Honestly, I don't see how you can say 4E is more complicated. Clearly, there are more powers, but the actual core game system is also clearly much cleaner.

I swear if I hear somebody complaining about the MMORPG thing again I'm going to ... um ... do something. Who cares? Games borrow from each other all the time. I have no time or interest for MMORPGs, but fail to see how borrowing a few choice bits from them could make 4E bad. Those MMORPGs were all built from D&D anyway, they've obviously been thinking about the problem of how to make the game rules more streamlined and easy to play/program, so why not?
 

Cuneiform

Registered User
Validated User
Re: #47: Fear & Desire

I think you've misunderstood the nature of the digital tabletop. Your discussion of the "online version" or "online platform" of 4e is fanciful.

When implemented the digital tabletop will neither enforce nor interpret any of the 4e rules.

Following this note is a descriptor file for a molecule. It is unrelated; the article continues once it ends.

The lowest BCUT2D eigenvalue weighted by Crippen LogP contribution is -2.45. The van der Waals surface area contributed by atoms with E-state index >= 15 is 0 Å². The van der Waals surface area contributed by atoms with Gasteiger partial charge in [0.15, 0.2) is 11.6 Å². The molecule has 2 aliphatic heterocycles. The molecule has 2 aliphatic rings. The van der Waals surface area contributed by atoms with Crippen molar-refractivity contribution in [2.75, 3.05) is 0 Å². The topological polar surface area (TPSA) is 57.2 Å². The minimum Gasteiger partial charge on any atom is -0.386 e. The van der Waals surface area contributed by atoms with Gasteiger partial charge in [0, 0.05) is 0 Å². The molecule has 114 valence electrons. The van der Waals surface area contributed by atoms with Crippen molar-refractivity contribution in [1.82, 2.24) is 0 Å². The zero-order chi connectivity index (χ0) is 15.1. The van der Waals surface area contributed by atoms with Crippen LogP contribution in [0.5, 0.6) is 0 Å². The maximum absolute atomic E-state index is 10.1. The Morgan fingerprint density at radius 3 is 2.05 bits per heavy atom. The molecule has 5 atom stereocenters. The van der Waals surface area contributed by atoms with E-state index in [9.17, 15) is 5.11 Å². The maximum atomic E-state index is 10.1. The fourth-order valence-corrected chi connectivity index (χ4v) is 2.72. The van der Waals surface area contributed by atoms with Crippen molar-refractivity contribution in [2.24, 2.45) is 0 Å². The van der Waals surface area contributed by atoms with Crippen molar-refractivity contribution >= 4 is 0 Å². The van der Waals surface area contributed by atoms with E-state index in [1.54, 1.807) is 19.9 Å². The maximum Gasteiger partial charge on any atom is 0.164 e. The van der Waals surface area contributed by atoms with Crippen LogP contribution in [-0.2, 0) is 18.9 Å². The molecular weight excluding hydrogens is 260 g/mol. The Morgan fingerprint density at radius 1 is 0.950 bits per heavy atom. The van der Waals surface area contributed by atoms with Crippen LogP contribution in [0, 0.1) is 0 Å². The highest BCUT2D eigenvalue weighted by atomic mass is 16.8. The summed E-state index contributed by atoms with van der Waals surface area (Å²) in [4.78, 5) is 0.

Do you want to use your house rules? Go ahead! Do you want to break the 4e rules? Go ahead! In fact, do you really want to play GURPS? Go ahead!

Thus, rules complexity is not invisible to users of the digital tabletop -- its entirely irrelevant.
 

Janusian

Registered User
Validated User
Re: #47: Fear & Desire

Ranty McRantrant. Sheesh.
I can't agree more. In fact, this column does read like a rather ill-informed rant against 4e, indistinguishable from the forumposts found in these and other forums.

It is too complex!
It is like an MMO!
HASBRO are evil, their GSL is destroying the industry!

The first two are wrong. It is much less complex in terms of gameplay than 3.5 was, try running a 10th level party fighting an appropriate group of monsters. In 3.5 it will most likely take the rest of the night. In 4e, it takes about an hour. The rules are exception based, which means that the players will only need to know a small set of rules apart from their own particular exception-abilities. It is easier and faster to learn than most previous editions of D&D and AD&D, with the possible exception of the BXCMI sets.